A Chinese novelist has been sentenced to 10 years in prison for writing and distributing homoerotic novels, provoking widespread debate online over the severity of her sentence.
The female writer, surnamed Liu, but more commonly known by her internet pseudonym Tianyi, was arrested in 2017 following the success of her novel “Occupy,” according to reports in Chinese state media.
The book was described by police in East China’s Anhui Province as depicting “obscene sexual behavior between males” set to themes of “violence, abuse and humiliation.”
Despite being sentenced to 10 years in prison by a court in the city of Wuhu on October 31, Liu’s case was brought only recently to nationwide attention after being shared widely online.
The popularity of homoerotic fiction, dubbed “boys love,” has soared in recent years in China, where a booming cottage industry of self-published authors churn out hundreds of new titles each month.
Such is the success of the genre, that several titles have been adapted into film, including last year’s popular web series “Guardian.” Recently, Chinese internet giant Tencent also looked to capitalize on the trend with the announcement it had acquired two popular titles for adaption online.
Though most titles only hint at homosexual relations and instead feature “bromances,” others are more explicit, risking the ire of the country’s censors.
Liu was said to have made more than 150,000 yuan ($21,624) through the sale of “Occupy” and other explicit novels.
The production and sale of pornography remains strictly prohibited in China. However, the harsh punishment given to Liu has caused outrage among social media users, many of whom have expressed anger at the apparent discrepancy between her sentence and those given to violent criminals, pointing out that under Chinese criminal law, rapists are liable to receive between three to 10 years.
As of Monday, there were more than 1.7 million posts using the hashtag #Tianyi on Weibo, China’s version of Twitter, with the majority of users coming to Liu’s defense.
“The author deserves sympathy,” posted Li Yinhe, a renowned Chinese sexologist and sociologist, who has more than two million followers on Weibo. “She did violate criminal law, but even a one-year sentence is too much, not to mention 10 years.”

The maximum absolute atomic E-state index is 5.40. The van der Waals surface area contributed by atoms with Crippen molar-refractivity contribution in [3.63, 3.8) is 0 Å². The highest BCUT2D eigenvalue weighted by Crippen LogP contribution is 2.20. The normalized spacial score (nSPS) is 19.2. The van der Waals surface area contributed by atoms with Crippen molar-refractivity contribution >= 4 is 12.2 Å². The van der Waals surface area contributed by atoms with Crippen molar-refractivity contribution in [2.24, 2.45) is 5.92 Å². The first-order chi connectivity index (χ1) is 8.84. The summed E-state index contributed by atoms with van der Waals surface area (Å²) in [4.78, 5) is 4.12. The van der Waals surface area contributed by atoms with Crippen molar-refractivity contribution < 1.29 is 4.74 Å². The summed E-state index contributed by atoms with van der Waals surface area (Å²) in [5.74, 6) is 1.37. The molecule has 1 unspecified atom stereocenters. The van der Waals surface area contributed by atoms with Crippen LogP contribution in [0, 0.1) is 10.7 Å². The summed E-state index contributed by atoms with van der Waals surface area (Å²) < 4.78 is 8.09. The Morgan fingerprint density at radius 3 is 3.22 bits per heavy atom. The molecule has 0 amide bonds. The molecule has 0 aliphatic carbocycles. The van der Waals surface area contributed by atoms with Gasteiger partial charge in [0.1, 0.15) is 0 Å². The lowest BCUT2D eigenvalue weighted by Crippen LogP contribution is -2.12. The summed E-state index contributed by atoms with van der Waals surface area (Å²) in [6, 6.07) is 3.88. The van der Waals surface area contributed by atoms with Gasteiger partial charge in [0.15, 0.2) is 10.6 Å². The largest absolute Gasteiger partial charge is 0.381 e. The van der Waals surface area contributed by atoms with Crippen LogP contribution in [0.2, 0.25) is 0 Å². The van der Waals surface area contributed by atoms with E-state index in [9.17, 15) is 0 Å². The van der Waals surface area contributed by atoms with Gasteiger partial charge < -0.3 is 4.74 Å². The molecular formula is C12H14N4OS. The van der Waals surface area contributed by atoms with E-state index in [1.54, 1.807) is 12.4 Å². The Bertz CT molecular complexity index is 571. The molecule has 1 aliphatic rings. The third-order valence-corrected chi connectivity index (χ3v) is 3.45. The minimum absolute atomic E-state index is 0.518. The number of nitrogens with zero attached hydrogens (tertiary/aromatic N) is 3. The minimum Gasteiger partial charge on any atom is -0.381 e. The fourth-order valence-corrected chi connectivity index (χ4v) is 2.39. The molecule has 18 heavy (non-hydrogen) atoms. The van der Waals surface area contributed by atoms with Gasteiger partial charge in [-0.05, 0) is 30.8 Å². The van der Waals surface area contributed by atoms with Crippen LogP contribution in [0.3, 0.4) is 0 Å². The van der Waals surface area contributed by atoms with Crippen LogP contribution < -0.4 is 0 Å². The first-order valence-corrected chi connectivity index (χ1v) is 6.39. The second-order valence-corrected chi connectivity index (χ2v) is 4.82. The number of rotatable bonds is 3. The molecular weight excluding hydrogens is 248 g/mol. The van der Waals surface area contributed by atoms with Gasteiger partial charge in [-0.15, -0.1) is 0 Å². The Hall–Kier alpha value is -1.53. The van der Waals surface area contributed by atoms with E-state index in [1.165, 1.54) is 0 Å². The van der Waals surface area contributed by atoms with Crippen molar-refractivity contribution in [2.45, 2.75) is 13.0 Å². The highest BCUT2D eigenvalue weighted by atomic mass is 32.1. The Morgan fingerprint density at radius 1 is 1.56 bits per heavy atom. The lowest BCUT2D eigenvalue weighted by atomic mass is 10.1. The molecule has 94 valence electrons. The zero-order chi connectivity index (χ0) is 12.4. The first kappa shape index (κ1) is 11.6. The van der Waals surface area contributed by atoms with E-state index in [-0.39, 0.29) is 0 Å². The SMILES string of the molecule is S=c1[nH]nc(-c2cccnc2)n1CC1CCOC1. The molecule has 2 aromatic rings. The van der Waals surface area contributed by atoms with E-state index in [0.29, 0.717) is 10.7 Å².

Many users questioned the country’s conservative attitude and asked why the government felt the need to police people’s private lives.
“This sentence, even for me, who hasn’t read any of her works, feels not fair. The attitude of this country toward sex can be only described as ‘immature.’ (We) ask for commutation!”
Speaking to CNN, Deng Xueping, a lawyer at China’s Capital Equity Legal Group, said that the sentence was based on an outdated judicial interpretation of the country’s laws dating from 1998.
“When the number of copies exceeds 5,000, the case is deemed as a severe one. So the 10-year imprisonment is based on that,” said Deng.
“But things have changed a lot in society … especially that the internet helps things spread faster than ever … That’s why I think it’s worth discussing if the sentence for the case is too heavy. The supreme court might need to reconsider the related judicial interpretation,” he added. “The punishments of the criminal law should be in proportion to the social impact of the crimes.”
Others attributed the judgment to latent prejudice. “If judges think content related to homosexuality and indecency has a baneful impact on the society, they might choose a heavy sentence within the legal range,” Lu Xiaoquan, a Beijing-based lawyer, was quoted by the Global Times.
Homosexuality was decriminalized in China in 1997, and was removed from the official list of mental illnesses a few years later. Activists and experts, however, have long argued that prejudices and discrimination — as well as periodic government crackdowns — persist.